Home > Lifestyle > People
Tuesday September 3, 2013 MYT 6:30:00 PM
Tuesday September 3, 2013 MYT 8:45:02 PM
Seamus Heaney (April 13, 1939 - Aug 30, 2013). – AFP photos
Poet texted Latin phrase meaning ‘don’t be afraid’ to wife minutes before he died.
HIS voice quavering, the son of Seamus Heaney has told mourners of his father’s final words, minutes before his death.
At yesterday’s requiem mass in Dublin, Ireland, crowded with mourners, Michael Heaney described how the poet and Nobel laureate, who died last Friday at the age of 74 after a short illness, had chosen Latin for the message to his wife, Marie. His last words were “in a text message he wrote to my mother just minutes before he passed away, in his beloved Latin and they read: Noli timere – ‘don’t be afraid’”.
Mourners at the Church of the Sacred Heart in Donnybrook, south Dublin, were led by Marie and their three children, Christopher, Michael and Catherine Ann.
But such was Heaney’s impact and the affection in which he was held that the crowd was swollen by Hollywood actors, rock stars, presidents past and present and prime ministers, as well as scores of ordinary people whose lives were touched by the Nobel prize winner’s poetry.
Among the crowd were the members of U2, led by Bono, the actor Stephen Rea and Paddy Moloney from the Chieftains. Shane MacGowan, former frontman for the Pogues, arrived as Holy Communion was being given out.
The president of Ireland, Michael D. Higgins, attended as did the Taoiseach, Enda Kenny, his deputy prime minister Eamon Gilmore and the former Irish president Mary McAleese. Martin McGuinness and Gerry Adams represented Sinn Fein.
Heaney’s fellow poet Paul Muldoon recalled that when he landed in Belfast international airport on Sunday, a security officer checking his passport asked what he did for a living in the United States.
“I told him I was a teacher and when he asked me what I taught, I said poetry. And then he looked at me directly and said: ‘You must be devastated today.’” For Muldoon, the words of genuine concern from a border control official reflected how his friend’s work had touched so many around the world.
During his tribute at the end of mass, Muldoon lightened the mood when he remembered a phone call he made to the Heaney household in Dublin nearly 30 years ago.
Muldoon said that Michael, then a teenager, had picked up the phone and eventually said: “I suppose you want to speak to Head-the-Ball?”, meaning his father.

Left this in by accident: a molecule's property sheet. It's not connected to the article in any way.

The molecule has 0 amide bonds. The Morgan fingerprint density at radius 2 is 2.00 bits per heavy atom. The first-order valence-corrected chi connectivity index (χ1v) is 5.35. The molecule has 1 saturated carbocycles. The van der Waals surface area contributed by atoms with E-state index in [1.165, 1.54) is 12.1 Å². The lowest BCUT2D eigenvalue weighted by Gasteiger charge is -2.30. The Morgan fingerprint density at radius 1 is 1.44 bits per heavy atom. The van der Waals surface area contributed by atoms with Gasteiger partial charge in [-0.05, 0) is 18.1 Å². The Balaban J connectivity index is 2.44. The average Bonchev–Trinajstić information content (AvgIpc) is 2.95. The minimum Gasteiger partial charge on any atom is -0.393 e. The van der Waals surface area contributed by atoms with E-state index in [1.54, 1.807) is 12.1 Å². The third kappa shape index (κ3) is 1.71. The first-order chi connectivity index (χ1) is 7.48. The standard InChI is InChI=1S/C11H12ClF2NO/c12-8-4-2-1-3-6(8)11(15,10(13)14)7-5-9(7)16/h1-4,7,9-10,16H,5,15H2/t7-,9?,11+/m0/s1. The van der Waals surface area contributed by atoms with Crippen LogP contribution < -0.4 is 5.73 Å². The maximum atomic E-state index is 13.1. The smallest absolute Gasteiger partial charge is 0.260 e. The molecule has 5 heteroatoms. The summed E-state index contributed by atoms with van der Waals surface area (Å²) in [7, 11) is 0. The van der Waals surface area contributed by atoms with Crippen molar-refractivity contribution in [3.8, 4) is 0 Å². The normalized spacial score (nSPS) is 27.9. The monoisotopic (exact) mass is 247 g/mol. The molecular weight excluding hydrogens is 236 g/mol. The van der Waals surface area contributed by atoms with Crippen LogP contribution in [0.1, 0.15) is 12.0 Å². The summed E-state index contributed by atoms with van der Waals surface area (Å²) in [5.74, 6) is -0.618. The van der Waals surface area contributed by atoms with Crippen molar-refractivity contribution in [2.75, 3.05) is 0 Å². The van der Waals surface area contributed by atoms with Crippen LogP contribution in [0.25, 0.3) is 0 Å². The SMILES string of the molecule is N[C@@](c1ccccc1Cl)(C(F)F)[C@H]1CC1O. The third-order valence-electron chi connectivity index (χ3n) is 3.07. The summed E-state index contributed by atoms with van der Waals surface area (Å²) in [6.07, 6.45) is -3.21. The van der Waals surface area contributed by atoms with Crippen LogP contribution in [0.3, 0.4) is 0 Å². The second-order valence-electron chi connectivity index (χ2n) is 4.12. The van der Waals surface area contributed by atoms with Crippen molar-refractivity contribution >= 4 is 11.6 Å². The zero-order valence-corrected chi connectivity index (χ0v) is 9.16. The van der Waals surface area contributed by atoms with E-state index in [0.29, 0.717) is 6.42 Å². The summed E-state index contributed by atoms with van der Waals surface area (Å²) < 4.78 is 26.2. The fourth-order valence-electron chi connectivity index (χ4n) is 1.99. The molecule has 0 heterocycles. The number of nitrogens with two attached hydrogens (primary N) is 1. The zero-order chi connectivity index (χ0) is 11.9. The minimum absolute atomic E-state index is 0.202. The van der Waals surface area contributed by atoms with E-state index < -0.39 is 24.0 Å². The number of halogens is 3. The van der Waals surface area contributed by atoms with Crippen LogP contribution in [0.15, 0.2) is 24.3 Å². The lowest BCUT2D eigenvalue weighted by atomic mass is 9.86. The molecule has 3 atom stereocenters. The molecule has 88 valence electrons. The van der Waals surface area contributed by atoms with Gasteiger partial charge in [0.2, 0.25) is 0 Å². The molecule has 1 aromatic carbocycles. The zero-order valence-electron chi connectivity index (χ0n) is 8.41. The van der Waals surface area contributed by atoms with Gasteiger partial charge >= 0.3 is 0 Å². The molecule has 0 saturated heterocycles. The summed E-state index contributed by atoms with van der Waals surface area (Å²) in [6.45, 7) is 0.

Muldoon said the nickname Michael had given his father (a term in Ireland to denote someone being slightly mad) told him that there had been a “wonderfully relaxed attitude between father and teenage son, one I now know is so difficult to establish and even more difficult to maintain”.
Among the celebrities and politicians were ordinary people, some of whom had their own stories about encountering Heaney. Pat McParland from south Armagh told the Guardian how the poet gave him and his future wife Joanne an impromptu engagement present inside a Dublin restaurant six years ago.
“Joanne and I were in Dunne and Crescenzi, an Italian restaurant in Dublin’s Frederick Street, to celebrate our engagement. Seamus Heaney was sitting nearby us with some people having dinner. We kept getting mobile phone calls as people rang in to congratulate us getting engaged. Seamus must have overheard us and went over to wish us all the very best. Then he pulled out a poetry collection which contained his poem Scaffolding. He then wrote a couple of verses from that poem into the book by hand and then gave it to us as an engagement present. This gift from Seamus has become a very precious thing for Joanne and myself,” McParland said.
Among others from the Irish literary world were one of his oldest friends and fellow Northern Irish poet Michael Longley. Other mourners included the former Beirut hostage and author Brian Keenan as well as the folk singer Paul Brady whose songs reflected in music the concerns and pain of the Northern Ireland Troubles that Heaney wrote about in so much of his poetry. Liam O’Flynn played haunting traditional Irish laments on the uilleann pipes during the service.
After the mass ended, the funeral cortege began the long journey north, across the border and into south Derry where Heaney drew much of his inspiration in his early poetry. He was buried in Bellaghy, the south Derry village where he grew up.